Great Jobs for Women at Menopause: Rolling with the Ch-Ch-Changes

In 10 Great Jobs for Midlife Women, Aaron Crowe wrote, “ ran a list of 10 great jobs for midlife women. It’s a short list of jobs meant to feed your passion, and I think they could work just as well for a man as a woman.  They’re jobs in growing sectors that don’t rely on youth but on experience, and offer flexible hours and the ability to work remotely. And they pay well.  These jobs may make you want to change your life, according to And if they don’t, they should at least give you some ideas on how to find your passion and turn it into a job.” 

Here they are, with a salary range and an idea of the challenge of each:

1. Chief Environmental Officer.  Help a company shrink its carbon footprint and earn a six-figure salary.  Challenge: Navigating politics inside and outside your organization.

2. Religious Leader.  Pastors can earn from $48,000 to more than $100,000.
Challenge: Being a public role model.

3. Fund-raiser.  Use your networking skills to get money out of groups and individuals. Pay is $50,500 for the first year.  Challenge: Making cold calls.

4. Genetics Counselor.  A master’s degree is typically needed to help people decide if they should get medical treatment based on genetic testing. Pay is $59,000 per year.
Challenge: Helping make heart-wrenching decisions.

5. Landscape Architect.  Making an outdoor space come to life sounds like an easy job, but a college degree helps. Pay is $90,000.
Challenge: Local politics.

6. Tax Expert.  The IRS is conducting more audits and someone is needed to help people prepare forms and handle audits. Pay is $50 to $400 per hour.
Challenge: Gotta be good with numbers.

7. Education Advocate.  Help special-needs children with their education options. Pay is $60,000 per year.  Challenge: Bureaucrats.

8. Financial Adviser.  Help people plan their financial future, earning $120,000 a year.
Challenge: Understanding stocks, interest rates.

9. Online Professor.  The ultimate job from home or anywhere with a computer and Internet connection, earning $70,000 a year.
Challenge: Constantly being on a computer.

10. Commercial Real Estate Agent.  While real estate prices are falling, the commercial side can be more lucrative. Pay is $61,000.
Challenge: Working for commission

Remember: These are just a start and should give anyone — man or woman — a good starting ground for discovering their passion and finding a job they look forward to going to each day.  10 Great Jobs for Midlife Women, Aaron Crow

I loved reading this article, because I learned that I already have the job of my dreams and I already earn at the top of their scale.  I would like to say it was hard work and a struggle to get here, but the truth is I pretty much just fell into it while I was pursing other interests.  Sometimes it seems as though I started down the hill on my toboggan and took all these really neat twists and turns and got surprised ending up on the other side of the mountain from where I thought I was headed.  Surprised to find myself in this place, but thrilled all the same.  I did not imagine anything this good.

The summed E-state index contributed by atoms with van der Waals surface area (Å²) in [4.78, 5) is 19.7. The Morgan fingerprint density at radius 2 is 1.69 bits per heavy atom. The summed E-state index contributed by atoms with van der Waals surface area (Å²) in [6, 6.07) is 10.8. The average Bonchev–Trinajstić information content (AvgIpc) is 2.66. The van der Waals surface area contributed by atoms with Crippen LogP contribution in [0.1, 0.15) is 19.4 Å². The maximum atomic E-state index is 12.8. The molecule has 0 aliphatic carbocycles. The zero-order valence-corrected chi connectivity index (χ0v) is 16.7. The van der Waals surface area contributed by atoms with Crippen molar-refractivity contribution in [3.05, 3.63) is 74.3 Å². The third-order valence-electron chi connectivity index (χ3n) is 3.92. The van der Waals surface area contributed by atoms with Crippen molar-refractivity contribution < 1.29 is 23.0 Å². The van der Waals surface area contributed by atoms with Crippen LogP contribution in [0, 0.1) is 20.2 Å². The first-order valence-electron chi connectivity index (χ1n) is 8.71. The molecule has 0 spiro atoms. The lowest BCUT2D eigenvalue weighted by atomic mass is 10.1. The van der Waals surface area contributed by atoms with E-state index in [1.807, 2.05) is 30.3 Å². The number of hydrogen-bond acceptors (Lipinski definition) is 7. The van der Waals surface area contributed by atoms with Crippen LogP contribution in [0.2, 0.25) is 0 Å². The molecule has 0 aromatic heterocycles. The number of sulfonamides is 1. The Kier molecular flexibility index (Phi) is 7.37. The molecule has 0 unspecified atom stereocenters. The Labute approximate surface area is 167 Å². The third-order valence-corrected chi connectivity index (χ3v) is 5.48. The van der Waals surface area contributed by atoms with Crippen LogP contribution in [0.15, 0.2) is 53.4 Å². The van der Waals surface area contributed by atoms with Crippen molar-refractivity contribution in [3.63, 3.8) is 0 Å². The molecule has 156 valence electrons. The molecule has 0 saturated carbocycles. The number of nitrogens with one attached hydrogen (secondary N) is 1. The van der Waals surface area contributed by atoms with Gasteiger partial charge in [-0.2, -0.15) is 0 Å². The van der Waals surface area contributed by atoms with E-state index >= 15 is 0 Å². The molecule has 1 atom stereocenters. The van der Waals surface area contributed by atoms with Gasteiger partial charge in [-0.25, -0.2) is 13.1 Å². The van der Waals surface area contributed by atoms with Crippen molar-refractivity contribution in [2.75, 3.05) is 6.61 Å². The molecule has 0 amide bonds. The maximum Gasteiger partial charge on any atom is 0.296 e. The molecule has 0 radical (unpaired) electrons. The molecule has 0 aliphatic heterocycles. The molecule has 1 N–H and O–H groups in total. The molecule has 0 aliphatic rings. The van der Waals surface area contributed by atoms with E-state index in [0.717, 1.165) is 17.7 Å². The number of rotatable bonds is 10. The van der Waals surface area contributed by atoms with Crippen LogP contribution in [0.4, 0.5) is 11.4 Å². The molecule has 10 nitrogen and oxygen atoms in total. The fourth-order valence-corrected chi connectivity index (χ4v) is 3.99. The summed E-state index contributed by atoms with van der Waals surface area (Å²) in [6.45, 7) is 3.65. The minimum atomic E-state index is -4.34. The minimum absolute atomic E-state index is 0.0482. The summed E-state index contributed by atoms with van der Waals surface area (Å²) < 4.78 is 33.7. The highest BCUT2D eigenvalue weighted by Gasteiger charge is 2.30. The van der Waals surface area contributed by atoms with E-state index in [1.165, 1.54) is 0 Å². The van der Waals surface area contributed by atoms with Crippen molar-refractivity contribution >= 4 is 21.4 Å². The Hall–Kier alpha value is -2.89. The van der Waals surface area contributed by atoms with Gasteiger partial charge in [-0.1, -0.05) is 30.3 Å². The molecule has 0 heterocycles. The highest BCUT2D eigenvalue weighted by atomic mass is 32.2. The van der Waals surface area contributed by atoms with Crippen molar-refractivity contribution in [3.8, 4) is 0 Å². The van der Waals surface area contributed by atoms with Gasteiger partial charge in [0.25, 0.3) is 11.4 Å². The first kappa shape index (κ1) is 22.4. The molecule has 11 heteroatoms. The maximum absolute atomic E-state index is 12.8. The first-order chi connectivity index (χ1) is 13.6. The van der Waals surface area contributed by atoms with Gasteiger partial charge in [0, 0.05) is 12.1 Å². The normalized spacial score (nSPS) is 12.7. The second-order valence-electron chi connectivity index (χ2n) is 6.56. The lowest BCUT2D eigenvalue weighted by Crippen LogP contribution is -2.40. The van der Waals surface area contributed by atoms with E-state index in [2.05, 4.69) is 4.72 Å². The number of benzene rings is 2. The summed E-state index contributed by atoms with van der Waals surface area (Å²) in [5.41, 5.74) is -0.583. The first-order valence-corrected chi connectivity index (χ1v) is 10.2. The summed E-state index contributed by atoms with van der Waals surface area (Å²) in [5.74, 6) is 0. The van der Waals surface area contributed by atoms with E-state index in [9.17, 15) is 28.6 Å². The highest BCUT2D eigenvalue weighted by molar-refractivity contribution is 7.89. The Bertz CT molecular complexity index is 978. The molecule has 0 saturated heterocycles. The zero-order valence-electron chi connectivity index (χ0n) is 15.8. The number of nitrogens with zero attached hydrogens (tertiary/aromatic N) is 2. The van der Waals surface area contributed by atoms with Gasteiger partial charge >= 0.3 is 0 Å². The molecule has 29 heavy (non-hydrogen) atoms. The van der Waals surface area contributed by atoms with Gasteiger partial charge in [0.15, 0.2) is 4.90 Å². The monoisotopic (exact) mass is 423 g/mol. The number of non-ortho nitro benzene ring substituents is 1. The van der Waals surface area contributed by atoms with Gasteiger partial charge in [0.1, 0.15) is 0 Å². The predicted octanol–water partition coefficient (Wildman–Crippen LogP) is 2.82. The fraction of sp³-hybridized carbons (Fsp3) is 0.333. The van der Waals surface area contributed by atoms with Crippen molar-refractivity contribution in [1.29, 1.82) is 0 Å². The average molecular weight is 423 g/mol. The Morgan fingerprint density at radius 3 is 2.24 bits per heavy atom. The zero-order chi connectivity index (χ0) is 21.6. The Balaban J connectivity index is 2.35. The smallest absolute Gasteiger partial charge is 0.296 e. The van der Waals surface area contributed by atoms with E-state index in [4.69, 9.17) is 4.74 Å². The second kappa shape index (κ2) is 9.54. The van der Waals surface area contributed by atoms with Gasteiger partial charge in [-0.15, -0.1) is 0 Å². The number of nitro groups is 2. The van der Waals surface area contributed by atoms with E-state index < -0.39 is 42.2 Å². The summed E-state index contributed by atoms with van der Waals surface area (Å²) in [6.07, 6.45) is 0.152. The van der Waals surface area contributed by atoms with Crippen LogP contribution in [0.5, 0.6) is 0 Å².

I always figured I’d do something fun, something interesting, but had not settled on what I wanted to try first.  It was 1991 and I knew I was going to step out of the legal profession, I felt pretty finished with that, although I continued to do non-lawyer legal document preparation for a few years.  I didn’t know what I was going to do, but I was beginning to give it some thought.

My first thoughts were I could simply be a yoga and meditation teacher.  I didn’t have a lot of debt and I didn’t need a lot of income.  I began to make a list of everything I had the skills to do, even if they were not jobs I wanted to do: I could clean and sew and paint and do handyman stuff.  I could do the legal work but wanted to stay away from that.  I liked videotaping local events.  I was already producing a small newsletter called Into The Light that was a product of my contemplations of the Alice Bailey work I was studying at the time.  My mother saw a Psychic Friends Network infomercial on tv and told me to apply; I worked their phone line from 1992 to 1998.  It was quite by synchronicity that I became involved in the beginning of Horizons Magazine.  And 17 years later, here I am.

What I learned from this is that it’s not quite so important to know exactly where I’m headed, or what I want to do when I grow up.  It’s more important to find something to have an interest in, and make myself stay in motion toward it – toward something.  If I need to make some twists and turns to get there, I’ll just go where the river wants to go.

As long as I’m in motion, I’ve learned, the Universe can step right in and take the wheel and steer me toward something better than my wildest dreams.  Of course, I always had in my thoughts that more good was coming, more fun was coming.  I had it in my thoughts that my life had always been a series of upgrades, and I expected that to continue.

Then all I had to do was stay out of my own way. Hold hopeful thoughts and live with integrity.  That in itself used to be a daily yoga, but now – it’s my natural way of being.

Who ever or What ever allowed that to happen or made that to happen, thanks.

RELATED POST:  When Horizons Magazine Began, Discovering Your Life Purpose

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